Friday, May 18, 2007

And Now, Something Jewish

I saw an ad in the paper and although it has nothing to do with politics, the media, Yesha or the media, I just had to comment.

First, here it is:-

It is intended to promote registration at two educational institutions, Machon Lev and Machon Navah or, as it is known in English, the Jerusalem College of Technology. They both promote integrating orthodox students into the technological world. The JCT is

one of Israel’s major academic institutions of higher education that specializes in high-tech engineering, industrial management and life and health sciences. As one of Israel’s main accredited engineering schools recognized by Israel’s Council of Higher Education, JCT graduates approximately many of Israel’s high tech engineers and most of its electro - optic engineers. The fields of study in which our students earn their degrees are: Physics & Electro-Optics Engineering, Physics & Medical Engineering, Electronic Engineering, Industrial Engineering & Management, Software Engineering, Computer Science, Managerial Accounting & Information Systems, and Technology Management and Marketing.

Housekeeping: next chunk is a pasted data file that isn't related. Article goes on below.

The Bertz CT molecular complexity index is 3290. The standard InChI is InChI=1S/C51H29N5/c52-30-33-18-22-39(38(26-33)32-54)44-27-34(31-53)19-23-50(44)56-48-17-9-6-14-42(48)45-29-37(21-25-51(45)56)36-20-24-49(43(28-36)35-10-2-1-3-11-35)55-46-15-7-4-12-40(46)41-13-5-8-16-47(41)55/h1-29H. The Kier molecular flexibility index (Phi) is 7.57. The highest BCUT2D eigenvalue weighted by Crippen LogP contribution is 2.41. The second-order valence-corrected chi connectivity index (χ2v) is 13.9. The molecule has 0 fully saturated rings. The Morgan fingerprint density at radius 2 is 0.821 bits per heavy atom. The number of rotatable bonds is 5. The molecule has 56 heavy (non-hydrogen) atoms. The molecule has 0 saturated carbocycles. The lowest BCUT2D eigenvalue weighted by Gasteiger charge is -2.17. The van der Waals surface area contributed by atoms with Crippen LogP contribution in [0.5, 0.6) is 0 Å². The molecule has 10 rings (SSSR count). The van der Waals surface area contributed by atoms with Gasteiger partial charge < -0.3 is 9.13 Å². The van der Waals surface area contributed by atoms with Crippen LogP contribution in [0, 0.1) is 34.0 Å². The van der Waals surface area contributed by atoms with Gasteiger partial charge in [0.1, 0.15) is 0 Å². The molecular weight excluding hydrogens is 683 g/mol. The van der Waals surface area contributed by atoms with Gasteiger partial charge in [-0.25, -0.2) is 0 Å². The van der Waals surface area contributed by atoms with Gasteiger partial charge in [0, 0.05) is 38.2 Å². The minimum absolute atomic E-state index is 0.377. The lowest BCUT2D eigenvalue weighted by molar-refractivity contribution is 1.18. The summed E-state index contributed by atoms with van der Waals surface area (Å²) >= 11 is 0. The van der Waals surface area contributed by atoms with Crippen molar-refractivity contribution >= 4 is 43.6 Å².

So, what drew my attention?

Well, the ad displays a portion of the Ketubah which is the traditional marriage contract which enumerates the material, conjugal and other responsbilities a Jewish husband is obliged to rpovide his wife. It is signed by the groom, as well as two witnesses, just prior to the wedding ceremony and given to the bride under the chuppah canopy.

It protects a woman's rights during the marriage as well as if a divorce takes place and even when she is widowed.

The ketubah used today was composed by R. Shimon Ben-Shetach in 80 B.C.E. and is in Aramaic, the language used by Jews during that period.

Here's the English translation of the portion that appears in the ad:-

"And I will work for, esteem, feed and support you as is the custom of Jewish men who work for, esteem, feed and support their wives faithfully. And I will give you ________________ and I will provide you food and clothing and necessities..."

And then the ad reads: "We help you to fulfill your obligations".

There has been a major shift in the thinking of the Hareidi/Orthodox world and more and more men who are not natural-born scholars are leaving the Kollel world and trying to learn a trade, occupation or other self-supporting venture.

The ad really takes a dig at the old ways and highlights that by stressing that for the past 2000 years, that's exactly what a husband was supposed to be doing - providing for the economic well-being of his wife and family.

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